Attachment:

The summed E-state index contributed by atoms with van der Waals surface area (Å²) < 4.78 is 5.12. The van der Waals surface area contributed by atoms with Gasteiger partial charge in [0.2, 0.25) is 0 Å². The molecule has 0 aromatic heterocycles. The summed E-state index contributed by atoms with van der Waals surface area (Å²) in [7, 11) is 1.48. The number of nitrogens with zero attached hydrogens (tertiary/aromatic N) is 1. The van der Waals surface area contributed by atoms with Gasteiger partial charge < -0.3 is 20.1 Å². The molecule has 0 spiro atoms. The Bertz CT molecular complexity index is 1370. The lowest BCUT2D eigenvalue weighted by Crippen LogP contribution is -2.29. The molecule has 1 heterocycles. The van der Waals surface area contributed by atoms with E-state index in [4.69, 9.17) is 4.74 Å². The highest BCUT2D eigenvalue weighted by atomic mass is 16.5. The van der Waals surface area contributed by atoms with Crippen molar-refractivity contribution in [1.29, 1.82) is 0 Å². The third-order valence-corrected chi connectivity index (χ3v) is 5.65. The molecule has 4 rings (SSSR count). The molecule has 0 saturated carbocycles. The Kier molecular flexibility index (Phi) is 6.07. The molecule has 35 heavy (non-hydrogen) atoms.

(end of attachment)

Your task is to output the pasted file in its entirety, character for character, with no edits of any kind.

The summed E-state index contributed by atoms with van der Waals surface area (Å²) < 4.78 is 5.12. The van der Waals surface area contributed by atoms with Gasteiger partial charge in [0.2, 0.25) is 0 Å². The molecule has 0 aromatic heterocycles. The summed E-state index contributed by atoms with van der Waals surface area (Å²) in [7, 11) is 1.48. The number of nitrogens with zero attached hydrogens (tertiary/aromatic N) is 1. The van der Waals surface area contributed by atoms with Gasteiger partial charge < -0.3 is 20.1 Å². The molecule has 0 spiro atoms. The Bertz CT molecular complexity index is 1370. The lowest BCUT2D eigenvalue weighted by Crippen LogP contribution is -2.29. The molecule has 1 heterocycles. The van der Waals surface area contributed by atoms with E-state index in [4.69, 9.17) is 4.74 Å². The highest BCUT2D eigenvalue weighted by atomic mass is 16.5. The van der Waals surface area contributed by atoms with Crippen molar-refractivity contribution in [1.29, 1.82) is 0 Å². The third-order valence-corrected chi connectivity index (χ3v) is 5.65. The molecule has 4 rings (SSSR count). The molecule has 0 saturated carbocycles. The Kier molecular flexibility index (Phi) is 6.07. The molecule has 35 heavy (non-hydrogen) atoms.